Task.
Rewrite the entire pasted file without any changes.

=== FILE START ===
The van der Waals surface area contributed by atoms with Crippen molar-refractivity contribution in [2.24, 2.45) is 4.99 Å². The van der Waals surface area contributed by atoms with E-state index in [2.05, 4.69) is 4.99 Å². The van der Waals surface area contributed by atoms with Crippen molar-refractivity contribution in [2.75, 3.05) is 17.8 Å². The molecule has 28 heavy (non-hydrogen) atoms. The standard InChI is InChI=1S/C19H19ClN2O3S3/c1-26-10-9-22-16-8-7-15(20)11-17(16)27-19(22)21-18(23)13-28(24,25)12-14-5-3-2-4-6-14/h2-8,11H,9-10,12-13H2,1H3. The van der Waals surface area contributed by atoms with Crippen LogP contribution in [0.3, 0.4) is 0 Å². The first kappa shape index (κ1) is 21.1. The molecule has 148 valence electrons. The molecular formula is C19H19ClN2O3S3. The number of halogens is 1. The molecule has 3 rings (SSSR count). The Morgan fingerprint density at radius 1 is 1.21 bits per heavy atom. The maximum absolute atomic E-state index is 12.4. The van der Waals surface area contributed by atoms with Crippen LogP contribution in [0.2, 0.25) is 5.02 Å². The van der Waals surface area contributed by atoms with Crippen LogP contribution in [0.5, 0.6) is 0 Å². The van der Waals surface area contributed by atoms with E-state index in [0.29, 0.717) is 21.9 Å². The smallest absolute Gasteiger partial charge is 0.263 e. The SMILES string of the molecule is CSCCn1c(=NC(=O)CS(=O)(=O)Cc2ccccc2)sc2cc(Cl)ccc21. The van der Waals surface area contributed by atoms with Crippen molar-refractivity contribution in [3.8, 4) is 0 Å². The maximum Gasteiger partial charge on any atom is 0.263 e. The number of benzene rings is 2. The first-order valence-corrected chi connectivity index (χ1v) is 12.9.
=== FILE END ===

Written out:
The van der Waals surface area contributed by atoms with Crippen molar-refractivity contribution in [2.24, 2.45) is 4.99 Å². The van der Waals surface area contributed by atoms with E-state index in [2.05, 4.69) is 4.99 Å². The van der Waals surface area contributed by atoms with Crippen molar-refractivity contribution in [2.75, 3.05) is 17.8 Å². The molecule has 28 heavy (non-hydrogen) atoms. The standard InChI is InChI=1S/C19H19ClN2O3S3/c1-26-10-9-22-16-8-7-15(20)11-17(16)27-19(22)21-18(23)13-28(24,25)12-14-5-3-2-4-6-14/h2-8,11H,9-10,12-13H2,1H3. The van der Waals surface area contributed by atoms with Crippen LogP contribution in [0.3, 0.4) is 0 Å². The first kappa shape index (κ1) is 21.1. The molecule has 148 valence electrons. The molecular formula is C19H19ClN2O3S3. The number of halogens is 1. The molecule has 3 rings (SSSR count). The Morgan fingerprint density at radius 1 is 1.21 bits per heavy atom. The maximum absolute atomic E-state index is 12.4. The van der Waals surface area contributed by atoms with Crippen LogP contribution in [0.2, 0.25) is 5.02 Å². The van der Waals surface area contributed by atoms with Crippen LogP contribution in [0.5, 0.6) is 0 Å². The van der Waals surface area contributed by atoms with E-state index in [0.29, 0.717) is 21.9 Å². The smallest absolute Gasteiger partial charge is 0.263 e. The SMILES string of the molecule is CSCCn1c(=NC(=O)CS(=O)(=O)Cc2ccccc2)sc2cc(Cl)ccc21. The van der Waals surface area contributed by atoms with Crippen molar-refractivity contribution in [3.8, 4) is 0 Å². The maximum Gasteiger partial charge on any atom is 0.263 e. The number of benzene rings is 2. The first-order valence-corrected chi connectivity index (χ1v) is 12.9.